Tuesday, May 30, 2017

No time like the Salt Lake Gran Fondo

I participated in the Salt Lake Gran Fondo the other day. This was a supported bike ride of a hundred miles and change that circumnavigated the Oquirrh (/ˈoʊkər/ pronounced “Oak-err”) mountains. The course featured 3 miles of police escort along I-80 to start, and a timing chip to accurately record one’s time; unfortunately a bunch of participants’ times were lost to an overheating laptop.

After slowly dodging rumble strips, orange traffic barrels, and random freeway detritus we traveled south on the west side of the Oquirrhs to five mile pass, and then North along the East (Salt Lake City Valley) side of the same mountains back to the start/end at the Saltair palace on the shores of the Great Salt Lake. The weather was perfect, and I only got a little sunburnt.
I got a sticker like this in the swag bag.  Don't know what I want to stick it to yet.


I’ve long been confused by Utah names like “Oquirrh” or “Tooele”. These are ostensibly names from the Shoshoni branch of the central Numic group of Native American languages. However, this language group does not have a written component so, at some point, somebody thought it would be a great idea to write it out in a way that had only a passing relationship to the way it was pronounced.
OQUIRRH \ö’ kərr\. From Gosiute (Numic) /uukkati/ [uukkaRᏐ] ‘wood sitting’, containing /uu-/ ‘wood’ and /katł/ ‘sit’ – Native American Placenames of the United States (2004) W. Blight attributed to a personal communication from J. McLaughlin.


Part of the idea behind the creative spelling is, undoubtedly, to emphasize specific linguistic elements, and the Central Numic languages are purportedly identified by certain elements of pronunciation that might easily be lost. Among these are “voiceless” (sound produced without vibrating the larynx) fricatives and vowels. This means that the names are not so much Goshiute as they are an academic code that looks like it could itself be language, but instead it just describes the actual languages that people use; as with any academic code there are enough disagreements about how to use it to spawn shelving units full of dissertations.

The meaning is a bit ambiguous too. Oquirrh used to mean “glowing mountains”, and then it was re-interpreted to mean “wooded mountains”, and now it is widely reported as meaning “wood sitting”. I have no idea what “wood sitting” means. It sounds kindof like it could mean something, but try to focus on what that meaning is exactly it becomes obvious that it does not. A Google search suggests that it is a bad way of saying “chair”.

About half way around to the return leg my hydration strategy caught up with me and I stopped at a support station to relieve myself. In hindsight I have begun to doubt that the support station was actually for the Gran Fondo; it just happened to be where the courses of two events overlapped. I ended up waiting for 15 minutes while a very large pleasant volunteer stood at the door to the porta-potty trying to coax out her autistic son who was hiding in there; she would wheeze and sweat in the sun for a couple minutes, and then crack open the door to try and lovingly persuade the child into coming out. When the child finally did emerge he marched over to the food tent with his head held high and proud; I envied him a little.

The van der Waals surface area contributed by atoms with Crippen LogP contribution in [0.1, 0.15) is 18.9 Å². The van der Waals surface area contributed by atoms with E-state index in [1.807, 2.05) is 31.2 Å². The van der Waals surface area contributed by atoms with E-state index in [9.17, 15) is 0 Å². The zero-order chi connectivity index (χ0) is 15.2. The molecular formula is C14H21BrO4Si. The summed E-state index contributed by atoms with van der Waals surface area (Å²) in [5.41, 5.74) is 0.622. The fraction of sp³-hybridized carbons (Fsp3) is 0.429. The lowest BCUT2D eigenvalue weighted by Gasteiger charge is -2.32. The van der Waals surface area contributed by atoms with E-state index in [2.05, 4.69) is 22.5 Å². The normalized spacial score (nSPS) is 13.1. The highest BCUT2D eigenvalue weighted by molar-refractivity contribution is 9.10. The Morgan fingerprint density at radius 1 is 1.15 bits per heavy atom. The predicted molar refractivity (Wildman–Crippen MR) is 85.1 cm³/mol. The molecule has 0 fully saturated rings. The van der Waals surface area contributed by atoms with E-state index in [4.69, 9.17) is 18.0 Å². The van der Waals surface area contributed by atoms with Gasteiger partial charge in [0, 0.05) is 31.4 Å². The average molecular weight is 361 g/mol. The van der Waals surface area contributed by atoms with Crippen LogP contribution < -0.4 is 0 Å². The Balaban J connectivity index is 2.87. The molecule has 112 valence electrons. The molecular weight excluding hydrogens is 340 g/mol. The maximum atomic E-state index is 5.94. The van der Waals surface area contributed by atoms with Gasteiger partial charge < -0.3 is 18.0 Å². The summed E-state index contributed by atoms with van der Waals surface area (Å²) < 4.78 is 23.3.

The people before me in line were fast and efficient once the porta-potty was freed up. When I emerged the volunteers were packing up their tent, and one asked me if I was “the last one”. I became embarrassingly aware of the time I had lost at this stop, and decided to pick up the pace.

The East side of the mountains featured busier streets, and many more intersections. There was also, as I would find out later, another bicycling event taking place on those same busier streets. At one point I followed a cadre of Gran Fondo riders who were themselves following the wrong sets of multicolored arrows up a long hill away from the course. I didn’t remember there being a large hill on the course map so close to the end, but I was tired, and the riders I was following were on really nice bikes, so I followed them up to a dead end near one of the entrances to Rio Tinto’s big Bingham Canyon open pit mine operation. The nice-bike crowd had stopped and begun chatting with their smart phones to find a way back to the proper course.

The confusion spent the energy I was saving for a strong finish.

Back on course I caught up with a woman I had passed on the return leg before the nice-bike spur. It is amazing how unrecognizable someone can be when dressed in skin-tight spandex; it is the sunglasses and helmet that obscure the head and face. I recognized her from earlier on the basis of the number she wore; it was just one greater than mine. We exchange banal pleasantries, and, when I couldn’t find my number on the finishing list I looked for hers as she finished at about the same time. Her time was recorded, and when I saw her name, which was somewhat distinctive, I realized she was someone I had gone out on a couple dates with a while ago. She was pleasant enough then. I suppose that if it is going to be a small world it is nice that there are some pleasant people in it.

The finish feast was a jumbled stack of Little Caesar’s pizza, but I was just pleased to have finished an event, once again, in the top 90% of the field.


The same event organizers are putting on the “Utah County Gran Fondo” near Utah Lake in a few weeks; the jersey for that event features a picture of a mangled carp like those the shores of Utah lake is famous for. There was a century ride that used to circumnavigate Utah lake that I rode several times several years ago; in fact I was wearing an ULCER (Utah Lake Century Epic Ride) jersey for the Salt Lake Gran Fondo.





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